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USB and such


Gene Harlan - WB9MMM
Harlan Technologies - publisher of
OSCAR Satellite Report - OSR@hampubs.com
Amateur Television Quarterly - ATVQ@hampubs.com

comments on USB in the "ISA/PCI Questions" thread;

I am a bit confused by your post concerning USB in the context of micro
controllers.  Having only gotten part way through the USB 1.1 spec my
confusion is understandable if not excusable.

Cypress offers an 8051 (Intel)  core based USB chip with software
development tools.  They call their product EZ-USB Series 2100.  This
integrated unit has the USB line driver, external micro-processor
interface (serial and parallel as I recall), memory and other stuff
needed to implement the USB1.1 spec.  I haven’t made it through all of
Cypress’s documentation, indeed I have only scratched the surface so I
am sure there are lots of variations around the principle architecture.

With this Cypress device you are of coarse stuck with Intel’s 8051
architecture between you and the USB line.  After the Cypress USB
controller all bets are off.  Intel, Microchip, Motorola, NEC, Hitachi,
Altera, AMD... the list is endless.  How and what you do is your own
affair with the exception that you must conform to the USB spec if you
want to be USB compatible.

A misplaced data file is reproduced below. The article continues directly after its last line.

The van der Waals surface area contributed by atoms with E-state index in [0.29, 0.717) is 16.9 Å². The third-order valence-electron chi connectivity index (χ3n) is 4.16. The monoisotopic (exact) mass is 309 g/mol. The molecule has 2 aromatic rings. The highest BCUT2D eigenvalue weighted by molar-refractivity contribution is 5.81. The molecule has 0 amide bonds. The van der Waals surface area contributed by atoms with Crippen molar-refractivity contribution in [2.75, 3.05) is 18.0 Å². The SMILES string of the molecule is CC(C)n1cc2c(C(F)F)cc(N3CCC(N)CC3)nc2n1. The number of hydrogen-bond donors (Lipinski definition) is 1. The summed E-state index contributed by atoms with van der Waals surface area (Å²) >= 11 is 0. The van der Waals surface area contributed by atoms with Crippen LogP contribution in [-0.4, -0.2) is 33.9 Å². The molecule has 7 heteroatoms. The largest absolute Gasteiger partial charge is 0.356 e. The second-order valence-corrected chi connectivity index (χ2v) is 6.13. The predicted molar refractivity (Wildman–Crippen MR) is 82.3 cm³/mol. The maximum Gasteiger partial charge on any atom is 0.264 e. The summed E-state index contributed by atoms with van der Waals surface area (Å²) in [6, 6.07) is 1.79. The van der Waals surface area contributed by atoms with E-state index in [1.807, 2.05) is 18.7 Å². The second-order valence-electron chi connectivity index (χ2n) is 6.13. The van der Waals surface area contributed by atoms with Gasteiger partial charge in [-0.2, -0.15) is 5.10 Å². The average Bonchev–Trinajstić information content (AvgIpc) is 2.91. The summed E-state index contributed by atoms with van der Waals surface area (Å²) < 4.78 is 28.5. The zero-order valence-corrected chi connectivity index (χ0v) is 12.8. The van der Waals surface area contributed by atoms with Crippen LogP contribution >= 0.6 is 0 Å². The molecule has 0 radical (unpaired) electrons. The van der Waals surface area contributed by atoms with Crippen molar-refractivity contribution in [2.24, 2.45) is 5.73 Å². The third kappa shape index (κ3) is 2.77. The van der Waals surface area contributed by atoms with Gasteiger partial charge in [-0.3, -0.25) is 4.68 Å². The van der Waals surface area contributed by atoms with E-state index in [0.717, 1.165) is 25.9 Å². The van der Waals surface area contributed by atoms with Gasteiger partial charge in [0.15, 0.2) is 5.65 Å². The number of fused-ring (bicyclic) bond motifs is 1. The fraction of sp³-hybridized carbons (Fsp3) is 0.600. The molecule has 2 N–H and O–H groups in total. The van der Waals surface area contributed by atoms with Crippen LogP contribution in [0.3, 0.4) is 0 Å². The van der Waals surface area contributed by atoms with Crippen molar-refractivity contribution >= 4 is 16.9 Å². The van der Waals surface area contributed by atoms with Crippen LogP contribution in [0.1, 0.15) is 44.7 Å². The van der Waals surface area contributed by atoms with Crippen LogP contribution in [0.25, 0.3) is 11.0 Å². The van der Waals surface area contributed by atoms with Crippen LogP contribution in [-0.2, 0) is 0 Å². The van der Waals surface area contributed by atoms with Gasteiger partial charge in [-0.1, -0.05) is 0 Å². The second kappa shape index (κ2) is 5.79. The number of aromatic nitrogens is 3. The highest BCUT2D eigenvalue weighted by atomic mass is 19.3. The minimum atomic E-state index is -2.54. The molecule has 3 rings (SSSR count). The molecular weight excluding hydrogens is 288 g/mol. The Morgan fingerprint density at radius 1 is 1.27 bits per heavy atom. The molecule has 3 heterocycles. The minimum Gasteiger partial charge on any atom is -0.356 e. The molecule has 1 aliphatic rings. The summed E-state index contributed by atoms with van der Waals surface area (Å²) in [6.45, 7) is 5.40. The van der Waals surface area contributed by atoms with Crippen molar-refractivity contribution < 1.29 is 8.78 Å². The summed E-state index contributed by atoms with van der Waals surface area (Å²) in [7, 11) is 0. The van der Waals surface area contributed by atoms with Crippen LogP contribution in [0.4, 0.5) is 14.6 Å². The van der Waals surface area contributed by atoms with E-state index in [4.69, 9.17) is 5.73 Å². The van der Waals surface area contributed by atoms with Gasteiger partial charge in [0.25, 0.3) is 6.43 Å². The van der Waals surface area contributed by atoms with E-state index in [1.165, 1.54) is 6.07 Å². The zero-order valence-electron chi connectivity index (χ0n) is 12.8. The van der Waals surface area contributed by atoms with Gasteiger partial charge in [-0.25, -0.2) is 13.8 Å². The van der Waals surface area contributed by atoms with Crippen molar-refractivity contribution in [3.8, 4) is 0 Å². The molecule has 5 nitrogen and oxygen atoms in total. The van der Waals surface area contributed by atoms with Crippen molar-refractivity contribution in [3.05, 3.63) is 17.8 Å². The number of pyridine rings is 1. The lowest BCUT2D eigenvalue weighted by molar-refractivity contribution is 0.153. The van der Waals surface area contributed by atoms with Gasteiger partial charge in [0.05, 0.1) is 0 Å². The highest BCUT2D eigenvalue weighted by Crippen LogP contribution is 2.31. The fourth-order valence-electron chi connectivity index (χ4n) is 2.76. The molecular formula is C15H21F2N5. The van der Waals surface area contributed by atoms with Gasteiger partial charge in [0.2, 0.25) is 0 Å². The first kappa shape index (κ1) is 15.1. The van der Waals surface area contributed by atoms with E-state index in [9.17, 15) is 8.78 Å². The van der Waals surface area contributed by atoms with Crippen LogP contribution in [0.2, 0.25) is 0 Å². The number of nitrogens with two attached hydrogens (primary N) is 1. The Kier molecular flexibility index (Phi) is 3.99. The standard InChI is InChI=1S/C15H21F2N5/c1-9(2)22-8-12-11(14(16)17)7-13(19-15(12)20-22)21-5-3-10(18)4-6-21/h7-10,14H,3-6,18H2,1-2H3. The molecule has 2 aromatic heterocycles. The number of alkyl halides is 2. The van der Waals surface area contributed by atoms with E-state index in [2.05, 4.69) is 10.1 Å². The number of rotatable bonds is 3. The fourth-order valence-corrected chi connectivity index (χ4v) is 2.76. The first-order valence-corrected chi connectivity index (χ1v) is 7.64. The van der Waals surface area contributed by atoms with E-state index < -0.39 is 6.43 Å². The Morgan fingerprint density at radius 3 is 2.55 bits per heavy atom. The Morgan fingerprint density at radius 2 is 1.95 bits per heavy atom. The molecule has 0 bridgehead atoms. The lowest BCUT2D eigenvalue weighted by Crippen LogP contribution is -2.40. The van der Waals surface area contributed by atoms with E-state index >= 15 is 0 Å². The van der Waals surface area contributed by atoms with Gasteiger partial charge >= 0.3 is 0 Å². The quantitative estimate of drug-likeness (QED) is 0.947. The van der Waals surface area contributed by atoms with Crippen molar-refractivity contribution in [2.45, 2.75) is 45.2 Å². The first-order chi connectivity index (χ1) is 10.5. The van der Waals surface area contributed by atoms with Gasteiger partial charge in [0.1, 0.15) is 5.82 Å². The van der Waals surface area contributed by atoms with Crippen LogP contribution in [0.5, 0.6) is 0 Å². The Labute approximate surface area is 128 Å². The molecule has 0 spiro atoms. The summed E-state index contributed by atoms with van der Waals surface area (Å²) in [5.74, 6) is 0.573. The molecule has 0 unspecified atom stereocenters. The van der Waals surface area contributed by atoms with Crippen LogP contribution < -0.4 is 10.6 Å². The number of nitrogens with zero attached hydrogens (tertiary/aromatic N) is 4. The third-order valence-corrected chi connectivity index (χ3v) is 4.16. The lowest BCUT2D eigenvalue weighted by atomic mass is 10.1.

As far as what controls the interface chip, it could be anything, Unix
box, Mac, PC, micro controller... whatever.  As long as it uses the
hardware and software protocol for USB you can call it a USB MASTER if
the software written for the micro controller conforms to the spec for a
USB MASTER device.  In the USB1.1 spec it says;

“Implementations with multiple Host Controllers, and associated Host
Controller Drivers, are possible.”

The principle difference between Hosts, Hubs and Functions is in
software.  The guy who tells others what to do is the “Host” the middle
man is the “Hub” the grunt who does the work or gets the data is the
“Function”.  I presume what you refer to as a MASTER is what the USB1.1
spec calls a “Host” or “Host Controller”.  There is nothing that says
the “Host” must be programmed using any specific OS.  You could even do
it in assembly language for a given micro controller if you wanted to.
In the end it all comes down to machine code anyway.  Which end or start
environment you use is your affair.

TI offers a simple USB driver chip with four USB transceivers.  This
chip along with your choice of microprocessor or micro controller, some
memory, EPROM or EEPROM, and/or a DMA controller and you have all you
need to implement a USB bus.  You have to write the code of coarse.

One possible extension of the USB spec might be SSB (Satellite Serial
Bus) a subset of the USB spec that could be used, with Rad hard devices,
to make a digital bus for onboard satellite subsystem communication.
This way we could integrate various pieces of analog and digital
hardware that could change or be revised right up to launch time and
have a good chance of them working with the satellite control system,
communitcation hardware wise, despite their late integration with the
satellite.  In such a way both analog and digital signals could be
routed, in digital form, to and from receivers and transmitters on board
the spacecraft and retransmitted as digital or analog signals of
whatever form desired.  In addition software upgrades could be sent to
the subsystem controllers to correct problems or change capabilities.

Bronson Crothers
17 Charles St.
Orono  ME  04473

Phone: 207 866 0405
Fax:.....207 866 0405

Radio Call: N1ZAQ

--... ...--

Email: bronson@eece.maine.edu

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